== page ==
Shared ownership mortgages
In 1996, a whopping 65% of young Brits owned their own home – but it’s down to 27% today. That’s no surprise when you learn the average cost of a first home in the UK has reached £207,000. On average, you’ll also need a 16% deposit – that’s £33,000.
For cash-strapped millennials, a combination of student debt, punishing rents, low pay, high living costs and avocado toast, apparently makes scraping together a deposit near impossible.
But don’t despair. A government scheme – shared ownership – could give you a helping hand, by dramatically reducing the deposit you need. In this guide we’ll explain the benefits, pitfalls, and practical considerations: everything you need to know about shared ownership mortgages.
How shared ownership works
With shared ownership, you co-own your home with a housing association. You buy a share of the property, usually between 25% and 50%, and a housing association owns the rest.
It’s a mix of buying and renting. You take out a mortgage on the share you want to buy, and pay rent to the housing association on the remainder.
For the mortgage part, you’ll still need a deposit. But while standard mortgages ask for 10% of the whole property price, a shared ownership mortgage only asks for 5% of the share you’re buying.
Example costs: standard vs shared ownership mortgage For a house worth £300,000:
|Type of mortgage||Deposit||Why?|
|Standard||£30,000||10% of the total (typically)|
|Shared ownership||£3,750||5% of the share you want to own|
It’s part of the government’s Help to Buy scheme, and aimed at people who otherwise can’t afford to buy their own home. Read more about Help to Buy here.
Increasing your share (or “staircasing”)
The maximum share you can buy at the beginning is 75%. You have to wait a year, then if you want to, you can increase the share you own until you own the property outright. This is called “staircasing” and it’s totally optional: you don’t have to staircase if you don’t want to.
Exactly how you’re allowed to staircase will depend on your housing association – so check carefully before you sign on the dotted line.
Usually, you can only staircase three times, and in multiples of 5 or 10% (which means you can buy another 20% of your home rather than 19 or 21%). There’s typically no maximum amount you can buy each time, but watch out: some housing associations will only let you staircase up to a maximum of 80%. That means you wouldn’t ever own that property outright.
If you borrow more money to staircase, you’ll owe more on your mortgage. But as you own more of your home, you’ll also pay less rent to your housing association each month. You’ll pay no rent when you own 100%.
But be careful: each time you staircase, there’ll be fees to pay. Solicitor fees, lender fees, valuation costs. That’s because staircasing is treated a bit like a new sale each time – the price of the share you’re buying gets based on the current price of the property, not the original selling price. It might affect the stamp duty you have to pay (more on stamp duty below).
So if the value of your home has gone up, then so will the price of each percentage share. If it’s gone down, you risk losing money if you sell.
Stamp duty and shared ownership
Stamp Duty Land Tax (aka SDLT or just “stamp duty”) is a tax you have to pay when you buy any UK property worth £125,000 and up.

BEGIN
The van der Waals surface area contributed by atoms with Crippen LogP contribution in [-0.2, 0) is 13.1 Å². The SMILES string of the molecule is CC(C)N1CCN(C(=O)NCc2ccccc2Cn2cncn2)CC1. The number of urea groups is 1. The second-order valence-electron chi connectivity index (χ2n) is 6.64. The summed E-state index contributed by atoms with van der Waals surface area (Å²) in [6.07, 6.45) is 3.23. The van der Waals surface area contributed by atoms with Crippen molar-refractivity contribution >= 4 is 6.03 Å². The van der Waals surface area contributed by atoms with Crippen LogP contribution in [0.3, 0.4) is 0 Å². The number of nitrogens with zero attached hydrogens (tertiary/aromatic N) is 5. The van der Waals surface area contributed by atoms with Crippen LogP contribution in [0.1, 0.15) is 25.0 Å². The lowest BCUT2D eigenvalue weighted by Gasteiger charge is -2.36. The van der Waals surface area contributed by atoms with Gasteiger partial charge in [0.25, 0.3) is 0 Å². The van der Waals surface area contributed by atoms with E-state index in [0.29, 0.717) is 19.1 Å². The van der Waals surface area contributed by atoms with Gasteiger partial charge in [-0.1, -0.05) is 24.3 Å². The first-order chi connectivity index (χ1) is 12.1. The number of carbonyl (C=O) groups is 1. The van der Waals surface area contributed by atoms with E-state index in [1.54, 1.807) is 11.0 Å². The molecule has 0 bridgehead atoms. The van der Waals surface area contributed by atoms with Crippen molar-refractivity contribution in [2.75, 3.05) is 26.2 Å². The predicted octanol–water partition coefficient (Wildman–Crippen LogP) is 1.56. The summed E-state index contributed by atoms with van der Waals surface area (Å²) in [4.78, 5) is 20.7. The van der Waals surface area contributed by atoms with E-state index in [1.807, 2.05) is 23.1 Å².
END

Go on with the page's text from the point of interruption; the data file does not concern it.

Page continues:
You’ll need to pay stamp duty on your shared ownership home. But first-time buyers get relief on stamp duty. If you’re buying a shared ownership property as a first-time buyer, and the property is worth less than £500,000, you won’t have to pay any stamp duty.
If your property is worth £500,000 and up, then there are two ways you can pay:
- Pay all your stamp duty upfront, on the full market value of the property
- Pay stamp duty on the share you’re buying and pay the rest later (once you own more than 80%)
Let’s break down the main pros and cons:
|Upfront payment in full||Pay in stages|
|👍 Once you’ve paid your stamp duty, you won’t have to pay any more later, even if you staircase in several stages.||👍 You won’t have to come up with all the money upfront.|
|👍 You pay your stamp duty at the original asking price, so if the property value goes up, you’ll have saved more.||👍 If you decide not to increase your share later, you won’t face a stamp duty bill for the rest.|
|👎 It’s usually a bigger cost upfront.||👍 If you don’t staircase above 80%, you won’t have to pay more stamp duty.|
||👎 If the value of your home goes up, so will your stamp duty bill (for homes worth over £500,000).|
Am I eligible for shared ownership?
Your eligibility for shared ownership depends on a few things, from your age to your credit rating. But here are the main criteria.
You have to be:
At least 18 years old
Earning less than £80,000 a year in your household (£90,000 in London)
A first-time buyer OR a shared ownership owner OR you used to own a home but can’t afford one any more. If you own a home, you have to be in the process of selling it.
Free of credit issues like county court judgements (CCJs) and defaults on loans (missing repayments on an account until that account is closed). If you’ve had issues more than six years ago that are now resolved, don’t worry, you can still apply for shared ownership. If they’re more recent than that, get advice before you start looking.
Where to find shared ownership properties
Here are a few places to start your search, depending on where you’d like to live:
|England, outside London||Share to Buy|
|London||Share to Buy in London|
|Scotland, Wales and Northern Ireland||Contact your local council’s housing department and ask about shared ownership schemes near you.
Find your local council
You can also keep an eye out for any new housing developments going up in your area. If you spot one, contact the developer to see if any of the properties are shared ownership. Check for new builds at New Homes.
Remember: shared ownership is super popular so you might have to wait a while to secure the property you want. Being flexible about where you want to live might help you move faster.
Don’t forget to factor in other charges before you start your search, like service charge and stamp duty. Check our top 5 tips for shared ownership success.